Board Approves Climate and Difference Between Beer and Liquor Position Statements

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The Brewers Association (BA) Board of Directors approved two new position statements in June 2021.

The Climate statement was developed in a working group that included members of the Supply Chain and Sustainability Subcommittees, the Government Affairs Committee, the board, and BA staff.

The Difference Between Beer and Liquor Statement was developed by BA General Counsel Marc Sorini and reviewed by the Government Affairs Committee before going to the full board. The growing efforts by the liquor industry to receive the same tax rate as brewers in the states, and have beneficial rulings in terms of market access and distribution access for ready-to-drink canned cocktails threatens the competitiveness of beer against liquor.

These statements are used to help inform brewery and associate members of the importance of these issues and can be used to show legislators and regulators that the industry is concerned about securing the future for small brewers.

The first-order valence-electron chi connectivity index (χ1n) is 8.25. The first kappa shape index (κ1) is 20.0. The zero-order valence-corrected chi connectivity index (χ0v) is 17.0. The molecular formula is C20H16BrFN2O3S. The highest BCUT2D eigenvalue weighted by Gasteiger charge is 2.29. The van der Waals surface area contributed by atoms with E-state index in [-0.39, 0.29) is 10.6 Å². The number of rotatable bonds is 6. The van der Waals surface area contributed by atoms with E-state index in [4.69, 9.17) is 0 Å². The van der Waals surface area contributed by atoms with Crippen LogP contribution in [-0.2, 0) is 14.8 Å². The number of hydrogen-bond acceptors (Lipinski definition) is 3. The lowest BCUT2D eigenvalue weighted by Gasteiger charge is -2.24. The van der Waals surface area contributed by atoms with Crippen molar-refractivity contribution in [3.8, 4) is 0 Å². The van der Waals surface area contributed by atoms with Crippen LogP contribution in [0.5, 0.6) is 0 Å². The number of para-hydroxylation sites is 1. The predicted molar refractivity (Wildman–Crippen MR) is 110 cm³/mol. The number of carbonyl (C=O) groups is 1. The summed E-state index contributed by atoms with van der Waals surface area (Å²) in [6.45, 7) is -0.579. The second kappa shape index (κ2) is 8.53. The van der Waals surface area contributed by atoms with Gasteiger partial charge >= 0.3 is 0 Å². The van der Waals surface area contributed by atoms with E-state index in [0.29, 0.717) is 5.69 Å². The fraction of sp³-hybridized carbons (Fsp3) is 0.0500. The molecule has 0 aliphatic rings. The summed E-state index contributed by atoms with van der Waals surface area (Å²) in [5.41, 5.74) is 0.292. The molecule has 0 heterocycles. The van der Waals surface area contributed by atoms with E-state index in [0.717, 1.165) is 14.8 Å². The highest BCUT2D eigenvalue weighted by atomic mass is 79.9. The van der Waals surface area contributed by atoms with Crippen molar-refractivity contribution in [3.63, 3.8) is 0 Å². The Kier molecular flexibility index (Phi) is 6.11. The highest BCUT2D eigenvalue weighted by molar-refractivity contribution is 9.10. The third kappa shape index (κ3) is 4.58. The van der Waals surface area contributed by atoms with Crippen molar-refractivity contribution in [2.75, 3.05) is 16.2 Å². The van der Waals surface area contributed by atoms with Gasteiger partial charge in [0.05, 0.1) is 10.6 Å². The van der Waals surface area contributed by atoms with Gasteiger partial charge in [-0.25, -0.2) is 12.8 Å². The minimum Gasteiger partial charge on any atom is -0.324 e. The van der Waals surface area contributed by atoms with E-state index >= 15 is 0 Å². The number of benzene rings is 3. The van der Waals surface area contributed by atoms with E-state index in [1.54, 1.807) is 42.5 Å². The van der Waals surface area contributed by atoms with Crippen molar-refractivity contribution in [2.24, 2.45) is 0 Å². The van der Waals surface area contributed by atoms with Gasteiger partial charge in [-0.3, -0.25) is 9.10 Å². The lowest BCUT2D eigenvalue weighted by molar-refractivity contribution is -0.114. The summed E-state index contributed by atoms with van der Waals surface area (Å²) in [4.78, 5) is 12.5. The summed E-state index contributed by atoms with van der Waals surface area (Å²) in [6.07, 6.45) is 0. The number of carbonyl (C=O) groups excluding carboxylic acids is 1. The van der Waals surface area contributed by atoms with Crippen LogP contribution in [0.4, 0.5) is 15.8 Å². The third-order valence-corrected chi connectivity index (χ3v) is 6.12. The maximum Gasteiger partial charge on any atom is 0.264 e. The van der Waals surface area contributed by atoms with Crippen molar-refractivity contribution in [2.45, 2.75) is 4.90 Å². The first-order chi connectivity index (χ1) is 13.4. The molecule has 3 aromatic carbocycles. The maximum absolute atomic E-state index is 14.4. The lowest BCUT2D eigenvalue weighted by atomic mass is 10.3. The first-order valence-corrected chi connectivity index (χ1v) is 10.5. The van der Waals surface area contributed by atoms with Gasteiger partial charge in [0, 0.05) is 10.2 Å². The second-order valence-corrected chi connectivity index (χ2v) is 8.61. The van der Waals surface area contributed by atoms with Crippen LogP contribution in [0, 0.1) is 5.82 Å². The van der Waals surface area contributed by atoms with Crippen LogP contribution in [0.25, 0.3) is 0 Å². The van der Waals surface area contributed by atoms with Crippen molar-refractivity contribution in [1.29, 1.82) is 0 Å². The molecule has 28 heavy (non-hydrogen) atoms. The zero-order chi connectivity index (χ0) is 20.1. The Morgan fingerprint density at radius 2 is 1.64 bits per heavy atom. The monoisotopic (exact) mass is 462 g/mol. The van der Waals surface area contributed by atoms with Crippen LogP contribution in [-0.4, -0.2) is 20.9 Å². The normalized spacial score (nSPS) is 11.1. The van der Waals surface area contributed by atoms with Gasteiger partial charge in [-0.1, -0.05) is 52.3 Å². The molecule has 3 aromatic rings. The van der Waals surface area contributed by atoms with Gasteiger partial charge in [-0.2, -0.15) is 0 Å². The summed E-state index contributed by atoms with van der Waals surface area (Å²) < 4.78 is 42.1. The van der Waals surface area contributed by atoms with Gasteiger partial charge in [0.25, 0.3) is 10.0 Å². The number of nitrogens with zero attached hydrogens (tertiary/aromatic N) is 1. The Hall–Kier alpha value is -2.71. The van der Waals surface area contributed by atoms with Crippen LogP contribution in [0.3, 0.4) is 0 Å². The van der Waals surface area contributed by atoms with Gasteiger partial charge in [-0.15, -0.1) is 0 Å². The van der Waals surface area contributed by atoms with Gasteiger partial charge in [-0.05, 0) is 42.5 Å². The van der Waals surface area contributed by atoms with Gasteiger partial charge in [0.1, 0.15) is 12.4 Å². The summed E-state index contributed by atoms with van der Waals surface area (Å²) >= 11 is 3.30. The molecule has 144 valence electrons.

The new position statements are listed below. View all BA position statements.

Climate

Climate change poses current and long-term environmental, social, and economic risks to craft brewers, our supply chains, and our communities. The BA provides resources to facilitate member initiatives to reduce greenhouse gas emissions and to support science-based policies and actions aimed at averting irreversible global temperature change and moving towards a low-carbon economy.

The Difference Between Beer and Liquor

The recognition that beer and liquor are fundamentally different beverages, necessitating distinct regulatory treatment, is a core tenet of alcohol regulation in the United States. Reflecting beer’s status as the beverage of moderation and its contributions to the economy, it has historically and correctly been subject to lower excise tax rates and less stringent distribution restrictions than liquor.

While recognizing that changes in society or technology sometimes merit changes in the law, nothing has altered the important differences between beer and liquor. Liquor companies have thrived in the current tax and regulatory environment, so the BA sees no need to change long-standing and successful policies merely to enhance the profitability of those companies. We accordingly support distinct beer and liquor excise tax rates and oppose efforts to treat liquor as if it were beer.